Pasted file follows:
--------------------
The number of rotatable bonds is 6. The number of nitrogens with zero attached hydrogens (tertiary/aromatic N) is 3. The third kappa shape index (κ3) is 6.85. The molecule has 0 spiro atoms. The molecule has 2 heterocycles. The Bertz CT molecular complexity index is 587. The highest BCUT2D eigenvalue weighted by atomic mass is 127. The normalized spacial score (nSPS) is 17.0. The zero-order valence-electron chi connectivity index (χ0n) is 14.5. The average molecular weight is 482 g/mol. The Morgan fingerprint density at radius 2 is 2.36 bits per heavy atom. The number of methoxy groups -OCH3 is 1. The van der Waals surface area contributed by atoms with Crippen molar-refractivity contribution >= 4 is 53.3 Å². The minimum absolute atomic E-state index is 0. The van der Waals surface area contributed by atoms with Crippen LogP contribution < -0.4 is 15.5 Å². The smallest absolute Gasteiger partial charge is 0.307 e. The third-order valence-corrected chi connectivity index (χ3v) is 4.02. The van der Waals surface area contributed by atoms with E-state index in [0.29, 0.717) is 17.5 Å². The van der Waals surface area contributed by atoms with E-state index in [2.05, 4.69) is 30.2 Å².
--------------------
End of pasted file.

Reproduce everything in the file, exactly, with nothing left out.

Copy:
The number of rotatable bonds is 6. The number of nitrogens with zero attached hydrogens (tertiary/aromatic N) is 3. The third kappa shape index (κ3) is 6.85. The molecule has 0 spiro atoms. The molecule has 2 heterocycles. The Bertz CT molecular complexity index is 587. The highest BCUT2D eigenvalue weighted by atomic mass is 127. The normalized spacial score (nSPS) is 17.0. The zero-order valence-electron chi connectivity index (χ0n) is 14.5. The average molecular weight is 482 g/mol. The Morgan fingerprint density at radius 2 is 2.36 bits per heavy atom. The number of methoxy groups -OCH3 is 1. The van der Waals surface area contributed by atoms with Crippen molar-refractivity contribution >= 4 is 53.3 Å². The minimum absolute atomic E-state index is 0. The van der Waals surface area contributed by atoms with Crippen LogP contribution < -0.4 is 15.5 Å². The smallest absolute Gasteiger partial charge is 0.307 e. The third-order valence-corrected chi connectivity index (χ3v) is 4.02. The van der Waals surface area contributed by atoms with E-state index in [0.29, 0.717) is 17.5 Å². The van der Waals surface area contributed by atoms with E-state index in [2.05, 4.69) is 30.2 Å².